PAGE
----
As the international financial crisis continues, Jordan’s economy is feeling the benefit, as the squeeze on global oil prices brings the country relief from inflation caused by fuel imports.
Amman has long made capital out of its position as a relative haven of stability in a turbulent region. Jordan’s policy makers are now daring to hope that the country’s economy will be in a similar position with regard to the global financial downturn, as they struggle to combat an increase in inflation and a widening current account deficit.
The threats emerged this year as the biggest policy challenges to the Jordanian economy, with the country reeling from an inflationary spike that saw the Consumer Prices Index rise to 19.9 per cent in September.
Ordinary Jordanians are hurting. A recent Moody’s Investors Service report on Jordan’s economy states that if inflation remains at current levels it could prove socially destabilising. A sustained high level of inflation could undermine growth by damaging consumption and investment. And, as Moody’s warns, inflation has already prompted an expansion of fiscal expenditure that could be difficult to reverse.
The same factors that underpinned the inflationary price increases have also cranked up the current account deficit, which at nearly 18 per cent of gross domestic product (GDP) is one of the world’s largest. The mix of higher import costs, slower exports and weaker external grants have hit the balance of payments.
This is a concern as it raises the risk that foreign investors, notably supportive of Jordan’s economy in recent years, are alarmed by the adverse turn of economic events.
Jordan’s reliance on oil imports to meet its energy requirements, is the main contributing factor to the deterioration in the current account in the past five years. From being in balance in 2004, the current account deficit is forecast to reach $3.13bn in 2008.
There may, however, be an upside for Amman. The global financial turmoil and the subsequent squeeze on oil prices may bring relief from inflation.
“Most of our inflation is related to imported inflation - increased oil prices and basic commodities. But since August 2008, oil price prices have declined sharply,” says Essa Saleh, assistant secretary-general at the Finance Ministry. “Since August, we estimate that domestic oil prices have come down by around 35 per cent and we expect inflation to decrease in the fourth quarter of this year, to below 15 per cent.”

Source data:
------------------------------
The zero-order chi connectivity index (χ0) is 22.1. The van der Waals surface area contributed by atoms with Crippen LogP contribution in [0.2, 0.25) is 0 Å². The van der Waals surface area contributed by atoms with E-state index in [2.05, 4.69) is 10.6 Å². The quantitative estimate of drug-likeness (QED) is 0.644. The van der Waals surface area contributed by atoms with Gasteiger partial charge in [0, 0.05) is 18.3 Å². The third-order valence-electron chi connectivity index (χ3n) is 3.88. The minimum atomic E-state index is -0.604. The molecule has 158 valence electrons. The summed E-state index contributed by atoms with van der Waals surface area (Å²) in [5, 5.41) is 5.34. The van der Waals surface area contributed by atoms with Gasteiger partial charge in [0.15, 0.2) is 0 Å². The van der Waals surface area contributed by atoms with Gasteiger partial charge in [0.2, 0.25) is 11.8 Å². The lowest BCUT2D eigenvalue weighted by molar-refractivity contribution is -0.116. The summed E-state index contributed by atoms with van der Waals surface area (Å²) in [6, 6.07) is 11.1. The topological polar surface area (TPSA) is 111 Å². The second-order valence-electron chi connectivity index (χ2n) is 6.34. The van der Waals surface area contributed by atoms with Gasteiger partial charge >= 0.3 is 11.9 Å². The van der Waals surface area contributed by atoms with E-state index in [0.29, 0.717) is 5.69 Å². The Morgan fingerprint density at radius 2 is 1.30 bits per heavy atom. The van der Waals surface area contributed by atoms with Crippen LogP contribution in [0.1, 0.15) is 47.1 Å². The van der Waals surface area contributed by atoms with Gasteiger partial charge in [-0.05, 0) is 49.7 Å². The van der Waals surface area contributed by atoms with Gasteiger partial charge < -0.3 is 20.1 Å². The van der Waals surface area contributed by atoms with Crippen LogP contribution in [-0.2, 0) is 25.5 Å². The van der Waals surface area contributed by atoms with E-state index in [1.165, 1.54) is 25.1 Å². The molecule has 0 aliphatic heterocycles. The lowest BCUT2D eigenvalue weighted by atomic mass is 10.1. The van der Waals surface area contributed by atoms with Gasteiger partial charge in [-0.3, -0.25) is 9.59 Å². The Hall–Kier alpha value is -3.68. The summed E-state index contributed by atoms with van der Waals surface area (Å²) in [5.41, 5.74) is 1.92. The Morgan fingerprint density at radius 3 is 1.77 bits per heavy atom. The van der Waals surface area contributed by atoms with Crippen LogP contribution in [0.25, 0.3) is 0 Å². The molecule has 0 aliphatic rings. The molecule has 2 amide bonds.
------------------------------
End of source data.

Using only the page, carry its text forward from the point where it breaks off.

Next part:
This optimism reflects the government’s underlying belief that inflation is a temporary phenomenon, rather than an endemic structural affliction.
There are fiscal benefits in the offing too. Every dollar increase in the price of a barrel of oil costs the government more than $28m at current subsidy levels. No surprise then that the recent downturn in global oil prices is primed to deliver a timely fiscal boost.
The recent commodity market trends have given Amman high expectations of keeping a lid on domestic price rises. The government expects inflation to drop next year to below 7 per cent, supported by measures to tackle inflation, including instructing ministries to defer 15 per cent of project spending until 2009.
The government takes an upbeat view of the country’s balance of payments prospects. “The import bill represents 15-20 per cent of Jordan’s total GDP,” says Saleh. “Therefore, any decline in prices will affect the trade balance and will definitely reflect positively in the current account.”
This view is shared by some of the ratings agencies. Moody’s analyst Tristan Cooper says that although Jordan is highly reliant on inflows of private capital to finance its current account, with oil prices falling and growth slowing, the current account deficit is likely to narrow significantly.
“Unlike many other emerging markets, Jordan is not reliant on portfolio flows to finance its current account deficit” says Cooper. “Rather, the bulk of financing comes from the Gulf in the form of foreign direct investment (FDI), which is well distributed in terms of sectors.”
While Jordan, as a small, open economy, is vulnerable to external shocks, its ability to finance the current account by FDI, rather than dipping into its foreign exchange reserves, is a confidence-booster.
Even if it did have to tap its estimated $8bn in foreign currency reserves held at the central bank, this stock of reserves stands as a buffer. “There are enough reserves to cover six months of imports,” says Saleh. “This indicates that we don’t face any problems on the balance of payments.”
The government reported that FDI in the first half of 2008 was up by nearly 50 per cent on the previous year, but other indicators suggest that the inflow of investment is at risk as the global downturn affects investment decisions. Investments registered at the Comptroller’s Department in the first 10 months of this year dropped by 17.7 per cent to JD674m, compared with JD820m the same period in 2007.